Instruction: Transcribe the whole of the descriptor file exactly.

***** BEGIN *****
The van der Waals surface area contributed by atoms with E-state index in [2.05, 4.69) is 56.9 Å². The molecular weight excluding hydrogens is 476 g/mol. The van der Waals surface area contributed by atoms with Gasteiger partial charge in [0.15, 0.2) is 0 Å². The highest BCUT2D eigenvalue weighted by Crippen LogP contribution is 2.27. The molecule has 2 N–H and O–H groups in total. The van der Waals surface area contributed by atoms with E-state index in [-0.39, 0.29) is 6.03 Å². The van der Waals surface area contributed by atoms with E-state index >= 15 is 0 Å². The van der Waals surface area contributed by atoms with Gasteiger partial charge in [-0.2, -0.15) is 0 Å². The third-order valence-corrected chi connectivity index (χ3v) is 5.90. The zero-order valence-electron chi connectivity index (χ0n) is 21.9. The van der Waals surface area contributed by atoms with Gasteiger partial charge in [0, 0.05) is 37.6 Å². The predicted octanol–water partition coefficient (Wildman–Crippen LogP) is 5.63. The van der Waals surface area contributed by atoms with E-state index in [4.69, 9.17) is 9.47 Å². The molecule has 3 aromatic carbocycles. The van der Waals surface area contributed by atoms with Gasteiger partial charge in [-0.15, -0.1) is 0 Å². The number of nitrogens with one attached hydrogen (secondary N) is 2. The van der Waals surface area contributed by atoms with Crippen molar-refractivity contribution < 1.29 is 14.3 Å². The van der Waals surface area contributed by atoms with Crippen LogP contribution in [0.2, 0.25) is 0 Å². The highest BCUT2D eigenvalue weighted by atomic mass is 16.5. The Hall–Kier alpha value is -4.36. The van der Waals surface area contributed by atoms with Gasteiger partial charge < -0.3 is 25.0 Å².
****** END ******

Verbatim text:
The van der Waals surface area contributed by atoms with E-state index in [2.05, 4.69) is 56.9 Å². The molecular weight excluding hydrogens is 476 g/mol. The van der Waals surface area contributed by atoms with Gasteiger partial charge in [0.15, 0.2) is 0 Å². The highest BCUT2D eigenvalue weighted by Crippen LogP contribution is 2.27. The molecule has 2 N–H and O–H groups in total. The van der Waals surface area contributed by atoms with E-state index in [-0.39, 0.29) is 6.03 Å². The van der Waals surface area contributed by atoms with E-state index >= 15 is 0 Å². The van der Waals surface area contributed by atoms with Gasteiger partial charge in [-0.2, -0.15) is 0 Å². The third-order valence-corrected chi connectivity index (χ3v) is 5.90. The zero-order valence-electron chi connectivity index (χ0n) is 21.9. The van der Waals surface area contributed by atoms with Gasteiger partial charge in [0, 0.05) is 37.6 Å². The predicted octanol–water partition coefficient (Wildman–Crippen LogP) is 5.63. The van der Waals surface area contributed by atoms with E-state index in [4.69, 9.17) is 9.47 Å². The molecule has 3 aromatic carbocycles. The van der Waals surface area contributed by atoms with Gasteiger partial charge in [-0.15, -0.1) is 0 Å². The number of nitrogens with one attached hydrogen (secondary N) is 2. The van der Waals surface area contributed by atoms with Crippen molar-refractivity contribution < 1.29 is 14.3 Å². The van der Waals surface area contributed by atoms with Crippen LogP contribution in [0.2, 0.25) is 0 Å². The highest BCUT2D eigenvalue weighted by atomic mass is 16.5. The Hall–Kier alpha value is -4.36. The van der Waals surface area contributed by atoms with Gasteiger partial charge < -0.3 is 25.0 Å².